UN on China’s mistreatment of the Uyghurs Ethnic Group

Uyghur women work in a cloth factory in Hotan county, Xinjiang province, China. / Azamat Imanaliev/Shutterstock

A new United Nations report on modern slavery adds to the evidence of China’s maltreatment of the Uyghur ethnic group, a Muslim minority that some human rights organisations claim is being genocided.

The U.N.’s Special Rapporteur on contemporary forms of slavery, Dr. Tomoya Obokata, wrote that it is “reasonable to conclude” that forced labor among ethnic minorities, including the Uyghurs, “in sectors such as agriculture and manufacturing has been occurring in the Xinjiang Uighur Autonomous Region of China.”

Obokata recognised two state-mandated mechanisms that have contributed to Uyghur forced labour: one that detains minorities and puts them to work placements, and the other that pushes rural workers into other low-skilled, low-paid employment.

While the Chinese government maintains that the programmes give employment opportunities for minorities, the investigation found that “indicators of forced labour pointing the involuntary nature of work rendered by affected communities have been present in many cases.”

“Further, given the nature and extent of powers exercised over affected workers during forced labor, including excessive surveillance, abusive living and working conditions, restriction of movement through internment, threats, physical and/or sexual violence and other inhuman or degrading treatment, some instances may amount to enslavement as a crime against humanity, meriting a further independent analysis,” the report reads.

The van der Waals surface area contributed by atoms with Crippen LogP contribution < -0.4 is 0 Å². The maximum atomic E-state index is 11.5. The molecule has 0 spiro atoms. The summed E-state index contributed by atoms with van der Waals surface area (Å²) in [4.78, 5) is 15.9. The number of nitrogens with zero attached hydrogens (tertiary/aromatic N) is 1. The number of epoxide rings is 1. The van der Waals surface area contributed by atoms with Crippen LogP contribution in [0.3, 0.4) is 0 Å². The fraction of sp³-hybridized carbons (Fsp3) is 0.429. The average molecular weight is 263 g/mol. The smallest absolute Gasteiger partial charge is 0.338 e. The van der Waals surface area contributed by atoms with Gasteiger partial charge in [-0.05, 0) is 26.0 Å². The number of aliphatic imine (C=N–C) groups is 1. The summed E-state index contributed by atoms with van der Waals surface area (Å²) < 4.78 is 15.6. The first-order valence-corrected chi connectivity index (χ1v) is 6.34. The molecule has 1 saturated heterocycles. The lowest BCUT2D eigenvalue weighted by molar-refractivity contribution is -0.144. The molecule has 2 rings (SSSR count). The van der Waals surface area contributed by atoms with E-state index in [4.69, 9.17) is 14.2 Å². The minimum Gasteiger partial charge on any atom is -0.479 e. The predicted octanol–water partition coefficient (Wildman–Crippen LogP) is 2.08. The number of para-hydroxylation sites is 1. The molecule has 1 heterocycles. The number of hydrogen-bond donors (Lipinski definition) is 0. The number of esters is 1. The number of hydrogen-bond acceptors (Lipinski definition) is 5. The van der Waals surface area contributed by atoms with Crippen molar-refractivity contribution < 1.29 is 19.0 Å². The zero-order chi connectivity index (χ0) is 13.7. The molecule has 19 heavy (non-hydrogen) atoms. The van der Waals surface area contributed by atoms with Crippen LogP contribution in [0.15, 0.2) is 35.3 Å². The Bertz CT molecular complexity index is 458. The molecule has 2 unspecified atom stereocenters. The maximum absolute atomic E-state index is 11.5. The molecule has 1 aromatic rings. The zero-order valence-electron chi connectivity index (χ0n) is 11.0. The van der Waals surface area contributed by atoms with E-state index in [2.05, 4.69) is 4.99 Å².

Uyghurs have been jailed in hundreds of “reeducation camps” in China’s Xinjiang, a thinly populated autonomous province in the country’s far west, in recent years, with estimates reaching as high as 1.8 million. Torture and political indoctrination are allegedly practised inside the facilities. Outside the camps, Uyghurs are being watched by police and face recognition technology.

For many years, China has associated Uyghur culture and religious activities with extremism and secession. The government first denied the existence of the camps, but has later defended its actions as a justifiable reaction to a national security danger.

In January 2021, the United States officially designated China’s conduct in Xinjiang as genocide.

China’s Xinjiang crackdown allegedly involves pressure to have contraceptive devices implanted, as well as complete sterilisation and systematic rape. According to a former hospital worker in the area, hospitals in the province have allegedly performed forced late-term abortions on Uyghur women and murdered newborn Uyghur infants in order to follow China’s family planning regulations. Uyghur women, who used to have some of the highest fertility rates in the nation, have seen their fertility rates plummet in recent years.

The Vatican has mostly kept mute about the Uyghurs’ oppression, however Pope Francis did characterise them as a persecuted people in a book released in 2021. The Chinese foreign ministry reacted by stating the report was false.

Two Asian cardinals and 74 other religious leaders issued a statement in August 2020 condemning China’s activities in Xinjiang, calling the Chinese government’s treatment of Uyghurs “one of the most egregious human tragedies since the Holocaust.”

The United Nations report documented several other forms of modern-day slavery, including sexual slavery perpetrated by groups such as ISIS and Boko Haram in the Middle East and Nigeria, as well as the plight of minority women and girls in Ethiopia’s Tigray, Amhara, and Afar regions who have been “subjected to rape, sexual mutilation, and other forms of sexual violence by parties to the armed conflict.”

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